Magdalene Meretrix reviews The Magician of the Golden Dawn: The Story of Aleister Crowley by Susan Roberts in the Bkwyrm archive.
Though this biography of Aleister Crowley is written in the style of a fictional novel, Roberts took great pains to avoid putting words in Crowley’s mouth. Roberts spent five years researching every available aspect of Crowley’s life. She interviewed Israel Regardie and Gerald Yorke. She read through the Yorke collection at the Warburg Institute – spending over five hundred hours reading the letters, diaries, typescripts and other unpublished materials contained in the collection. She travelled to Scotland to visit Crowley’s home, Boleskine. Finally she showed her finished product to Israel Regardie who wrote a foreword for her book, stating therein, “I am most impressed by Susan Robert’s portrayal of Crowley the man. It is an exciting book. Once begun, I rather fancy the reader will have considerable difficulty putting it down.”
I would have to agree with Regardie’s assessment. From the moment I picked up The Magician of the Golden Dawn I could do nothing else until I had finished the entire book. There were tender moments, embarrassing moments, victorious moments and tragic moments of Crowley’s life depicted in Roberts’ book. Robert’s writing style is captivating. I really felt as if I were reading about a living breathing human being.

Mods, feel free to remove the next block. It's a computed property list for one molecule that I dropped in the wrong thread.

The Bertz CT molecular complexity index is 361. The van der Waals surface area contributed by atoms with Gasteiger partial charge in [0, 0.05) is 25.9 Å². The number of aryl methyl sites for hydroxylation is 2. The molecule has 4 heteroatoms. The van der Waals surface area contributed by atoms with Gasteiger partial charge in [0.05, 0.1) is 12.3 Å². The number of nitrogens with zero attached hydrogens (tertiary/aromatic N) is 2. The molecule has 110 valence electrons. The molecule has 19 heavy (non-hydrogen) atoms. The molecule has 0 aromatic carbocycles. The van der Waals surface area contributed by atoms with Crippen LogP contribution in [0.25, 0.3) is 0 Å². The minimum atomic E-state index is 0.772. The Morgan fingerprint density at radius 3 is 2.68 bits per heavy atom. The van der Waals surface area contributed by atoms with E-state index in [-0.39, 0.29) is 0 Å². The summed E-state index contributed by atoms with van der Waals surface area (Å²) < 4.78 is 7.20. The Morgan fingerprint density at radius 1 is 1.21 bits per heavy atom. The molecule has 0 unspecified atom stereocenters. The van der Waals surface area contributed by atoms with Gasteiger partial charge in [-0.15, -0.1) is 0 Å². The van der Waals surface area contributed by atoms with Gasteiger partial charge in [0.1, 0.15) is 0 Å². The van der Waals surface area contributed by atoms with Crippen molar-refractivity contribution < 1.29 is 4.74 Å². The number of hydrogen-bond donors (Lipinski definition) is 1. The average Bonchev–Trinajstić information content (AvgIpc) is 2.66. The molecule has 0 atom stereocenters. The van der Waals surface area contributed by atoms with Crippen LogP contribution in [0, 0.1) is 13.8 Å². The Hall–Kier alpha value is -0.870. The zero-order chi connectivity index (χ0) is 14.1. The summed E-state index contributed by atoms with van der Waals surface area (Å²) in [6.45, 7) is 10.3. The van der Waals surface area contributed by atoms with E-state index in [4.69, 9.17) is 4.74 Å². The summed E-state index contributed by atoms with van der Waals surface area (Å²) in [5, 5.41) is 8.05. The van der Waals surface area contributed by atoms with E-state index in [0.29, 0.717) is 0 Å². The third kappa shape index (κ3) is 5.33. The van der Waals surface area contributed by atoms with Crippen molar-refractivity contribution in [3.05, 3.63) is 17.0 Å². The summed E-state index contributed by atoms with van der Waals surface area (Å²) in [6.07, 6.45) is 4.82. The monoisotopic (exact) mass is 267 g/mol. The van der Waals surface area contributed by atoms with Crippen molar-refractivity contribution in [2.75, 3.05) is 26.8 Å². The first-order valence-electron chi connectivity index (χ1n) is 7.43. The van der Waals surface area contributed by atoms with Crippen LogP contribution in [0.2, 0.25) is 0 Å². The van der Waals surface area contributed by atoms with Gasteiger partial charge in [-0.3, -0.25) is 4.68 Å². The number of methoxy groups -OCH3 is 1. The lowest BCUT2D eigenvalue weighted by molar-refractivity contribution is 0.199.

Though Roberts writes in a novelistic style, none of the dialogue is manufactured. According to Roberts, “There is not a word of dialogue in this book that Crowley himself did not write or say.” In attempting to stay as close to the truth as humanly possible, Roberts portrays a man who was sometimes ‘saint,’ sometimes ‘sinner’ but always a genius. At times his genius seems to be masked by poor judgement, but never is he deified or vilified by Roberts.
Roberts even does a good job of explaining some of the basic tenets of Crowley’s philosophy, the Law of Thelema, in a manner comprehensible to the layman. To assist her explications, Roberts includes a short glossary of occult terms as well as a bibliography and index at the end of her book.
I would recommend this book to anyone who wants to read a biography of Crowley that is not based on yellow journalism and sensationalism. Also, unlike Regardie’s excellent biography of Crowley, “The Eye in the Triangle,” this is a breezy read that the average reader should be able to finish in a week or less.